Tillerson expressed his hopes that the ceasefire will be expanded to other regions in Syria. He stressed that the US still posits that Assad has no place leading Syria in the long run, and that as some point he and his family will have to give up their rule.

 

The ceasefire is an unusually pro-active step for the US, whose past attempts to bring about an end to the bloodshed in Syria focused more on backing the rebel forces attempting to take down Assad's army. Previous agreements aimed at a ceasefire were led by turkey, Iran and Russia, with the latter being a consistent supporter of Assad's regime. Both the US and Russia oppose the Islamic State group's presence in Syria.

 

Putin and Trump (Photo: AP)
Putin and Trump (Photo: AP)

 

The truce is to be monitored through satellite and drone images as well as observers on the ground, a senior Jordanian official said Saturday, speaking on condition of anonymity because he was not authorized to discuss details with reporters. Syria ally Russia is to deploy military police in the area. Israel is expected to watch for truce violations.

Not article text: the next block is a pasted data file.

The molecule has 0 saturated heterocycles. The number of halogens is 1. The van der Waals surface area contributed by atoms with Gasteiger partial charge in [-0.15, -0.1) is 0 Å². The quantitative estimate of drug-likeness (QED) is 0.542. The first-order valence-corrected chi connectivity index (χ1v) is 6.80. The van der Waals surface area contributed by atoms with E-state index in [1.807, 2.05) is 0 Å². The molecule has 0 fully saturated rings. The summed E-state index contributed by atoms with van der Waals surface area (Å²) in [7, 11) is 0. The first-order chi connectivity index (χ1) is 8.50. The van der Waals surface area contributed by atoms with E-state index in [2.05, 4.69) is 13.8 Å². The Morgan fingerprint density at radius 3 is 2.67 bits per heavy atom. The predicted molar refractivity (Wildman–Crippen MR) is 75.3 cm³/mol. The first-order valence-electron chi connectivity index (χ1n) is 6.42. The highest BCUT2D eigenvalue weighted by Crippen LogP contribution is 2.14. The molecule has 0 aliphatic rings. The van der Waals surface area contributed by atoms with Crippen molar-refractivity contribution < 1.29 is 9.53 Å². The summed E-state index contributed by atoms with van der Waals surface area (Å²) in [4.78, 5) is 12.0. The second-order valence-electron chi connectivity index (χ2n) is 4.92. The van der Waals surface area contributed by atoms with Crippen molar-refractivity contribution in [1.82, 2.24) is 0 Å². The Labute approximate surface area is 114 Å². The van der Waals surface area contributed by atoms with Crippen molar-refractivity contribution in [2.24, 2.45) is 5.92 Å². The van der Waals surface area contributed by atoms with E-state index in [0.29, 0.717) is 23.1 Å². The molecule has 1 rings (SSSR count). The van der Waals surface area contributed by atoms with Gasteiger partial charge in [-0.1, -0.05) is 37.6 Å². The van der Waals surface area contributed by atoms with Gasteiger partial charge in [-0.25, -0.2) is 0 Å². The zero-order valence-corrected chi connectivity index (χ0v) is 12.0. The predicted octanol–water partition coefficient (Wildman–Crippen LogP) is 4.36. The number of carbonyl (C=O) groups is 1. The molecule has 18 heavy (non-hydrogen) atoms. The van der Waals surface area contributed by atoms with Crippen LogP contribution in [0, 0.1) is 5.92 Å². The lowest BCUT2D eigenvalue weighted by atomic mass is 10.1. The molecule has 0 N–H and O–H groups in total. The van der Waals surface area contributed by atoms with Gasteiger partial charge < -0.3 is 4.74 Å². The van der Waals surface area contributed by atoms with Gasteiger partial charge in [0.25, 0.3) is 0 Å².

Israel has repeatedly said it will not allow Iran to set up a permanent presence in Syria. Israel has carried out a number of airstrikes in Syria against suspected shipments of "game-changing" weapons bound for Hezbollah.

 

"The question and concern is of course if it will be exploited by the Syrian regime, Hezbollah and Iran to create new facts on the ground," said Chagai Tzuriel, the director general of Israel's Intelligence Ministry.

 

Ahead of Friday's truce announcement, Jordanian and Israeli officials expressed concerns about Iranian ambitions.

 

The Jordanian official said the international community, regional powers and Jordan would not tolerate the creation of a "land line all the way from Tehran to Beirut."

 

Such a "Shiite crescent" would disrupt the regional balance and be considered a "super red line," he said, referring to rival Sunni and Shiite Muslim political camps led by Saudi Arabia and Iran, respectively.

  

Jordan previously raised concerns about Iran in talks with Russia, the official said. The Assad government surely received the message, he said, adding that it's unclear how much influence the Syrian president has over his allies.

 

A successful truce could pave the way for talks about Syria retaking control of border crossings with Jordan that it lost to rebels during the war, the Jordanian official said.